Don’t assume your profitable company has strong cash flow
Most of us are taught from a young age never to assume anything. Why? Well, when you assume you make an … you probably know how the rest of the expression goes.
Many business owners make a dangerous assumption that if their companies are profitable, their cash flow must also be strong. But this isn’t always the case. Taking a closer look at the accounting involved can explain.
Investing in the business
What are profits, really? In accounting terms, they’re closely related to taxable income. Reported at the bottom of your company’s income statement, profits are essentially the result of revenue less the cost of goods sold and other operating expenses incurred in the accounting period.
Generally Accepted Accounting Principles (GAAP) require companies to “match” costs and expenses to the period in which revenue is recognized. Under accrual-basis accounting, it doesn’t necessarily matter when you receive payments from customers or pay expenses.
For example, inventory sitting in a warehouse or retail store can’t be deducted — even though it may have been long paid for (or financed). The expense hits your income statement only when an item is sold or used. Your inventory account contains many cash outflows that are waiting to be expensed.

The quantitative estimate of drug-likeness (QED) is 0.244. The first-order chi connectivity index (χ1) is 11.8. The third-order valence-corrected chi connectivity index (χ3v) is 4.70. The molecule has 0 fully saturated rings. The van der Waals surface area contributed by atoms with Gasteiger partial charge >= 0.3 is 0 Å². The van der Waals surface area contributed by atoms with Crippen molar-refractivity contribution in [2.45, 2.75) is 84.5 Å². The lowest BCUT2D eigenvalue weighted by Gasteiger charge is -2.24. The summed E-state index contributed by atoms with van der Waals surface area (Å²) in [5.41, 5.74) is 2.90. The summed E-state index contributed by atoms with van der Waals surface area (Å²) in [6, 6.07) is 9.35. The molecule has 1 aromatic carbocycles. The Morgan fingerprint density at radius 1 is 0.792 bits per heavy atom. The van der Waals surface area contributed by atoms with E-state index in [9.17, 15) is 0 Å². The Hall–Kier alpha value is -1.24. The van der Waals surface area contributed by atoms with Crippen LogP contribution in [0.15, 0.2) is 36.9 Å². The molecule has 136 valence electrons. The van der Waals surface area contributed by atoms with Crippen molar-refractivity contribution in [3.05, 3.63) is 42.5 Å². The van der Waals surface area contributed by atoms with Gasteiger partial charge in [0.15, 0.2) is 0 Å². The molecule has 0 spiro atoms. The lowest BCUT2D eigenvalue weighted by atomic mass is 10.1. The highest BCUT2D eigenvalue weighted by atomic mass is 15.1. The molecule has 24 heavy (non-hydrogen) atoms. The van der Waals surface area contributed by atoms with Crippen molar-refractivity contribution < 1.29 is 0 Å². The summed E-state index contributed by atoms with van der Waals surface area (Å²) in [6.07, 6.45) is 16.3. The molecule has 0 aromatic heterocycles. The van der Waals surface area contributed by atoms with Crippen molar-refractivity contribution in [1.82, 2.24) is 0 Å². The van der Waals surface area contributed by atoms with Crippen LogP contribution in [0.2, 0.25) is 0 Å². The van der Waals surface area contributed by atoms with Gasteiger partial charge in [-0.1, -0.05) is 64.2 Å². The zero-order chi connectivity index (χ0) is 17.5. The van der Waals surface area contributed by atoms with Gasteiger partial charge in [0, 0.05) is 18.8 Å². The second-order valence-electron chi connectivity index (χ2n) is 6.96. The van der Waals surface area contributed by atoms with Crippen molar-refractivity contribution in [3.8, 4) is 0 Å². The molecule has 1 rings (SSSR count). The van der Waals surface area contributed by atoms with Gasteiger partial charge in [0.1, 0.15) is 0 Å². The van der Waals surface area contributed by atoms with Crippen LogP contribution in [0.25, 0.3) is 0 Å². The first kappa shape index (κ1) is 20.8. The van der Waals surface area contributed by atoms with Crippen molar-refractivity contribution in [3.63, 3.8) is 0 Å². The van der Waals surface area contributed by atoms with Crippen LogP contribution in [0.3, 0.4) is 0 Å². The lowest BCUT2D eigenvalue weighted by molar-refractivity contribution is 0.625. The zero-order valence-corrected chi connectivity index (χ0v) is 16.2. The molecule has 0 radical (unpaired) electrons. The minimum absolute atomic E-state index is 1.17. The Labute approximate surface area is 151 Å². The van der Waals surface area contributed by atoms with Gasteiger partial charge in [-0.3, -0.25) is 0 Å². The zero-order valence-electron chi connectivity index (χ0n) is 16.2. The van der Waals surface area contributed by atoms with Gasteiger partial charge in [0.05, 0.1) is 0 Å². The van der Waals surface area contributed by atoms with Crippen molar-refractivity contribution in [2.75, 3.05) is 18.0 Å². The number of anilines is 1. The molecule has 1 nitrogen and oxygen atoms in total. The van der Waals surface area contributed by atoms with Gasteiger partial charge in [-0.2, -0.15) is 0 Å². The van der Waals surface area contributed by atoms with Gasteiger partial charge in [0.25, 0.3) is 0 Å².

Other working capital accounts — such as accounts receivable, accrued expenses, and trade payables — also represent a difference between the timing of cash flows. As your business grows and strives to increase future sales, you invest more in working capital, which temporarily depletes cash.
However, the reverse also may be true. That is, a mature business may be a “cash cow” that generates ample dollars, despite reporting lackluster profits.
Accounting for expenses
The difference between profits and cash flow doesn’t begin and end with working capital. Your income statement also includes depreciation and amortization, which are non-cash expenses. And it excludes changes in fixed assets, bank financing, and owners’ capital accounts, which affect cash on hand.
Suppose your company uses tax depreciation schedules for book purposes. Let say, in 2020; you bought new equipment to take advantage of the expanded Section 179 and bonus depreciation allowances. Then you deducted the purchase price of these items from profits in 2020. However, because these purchases were financed with debt, the actual cash outflows from the investments in 2020 were minimal.
In 2021, your business will make loan payments to reduce the amount of cash in your checking account. But your profits will be hit with only the interest expense (not the amount of principal that’s being repaid). Plus, there will be no “basis” left in the 2020 purchases to depreciate in 2021. These circumstances will artificially boost profits in 2021 without a proportionate increase in cash.
Keeping your eye on the ball
It’s dangerous to assume that your cash position is strong—cash flow warrants careful monitoring just because you’re turning a profit. Our firm can help you generate accurate financial statements and glean the most important insights from them.
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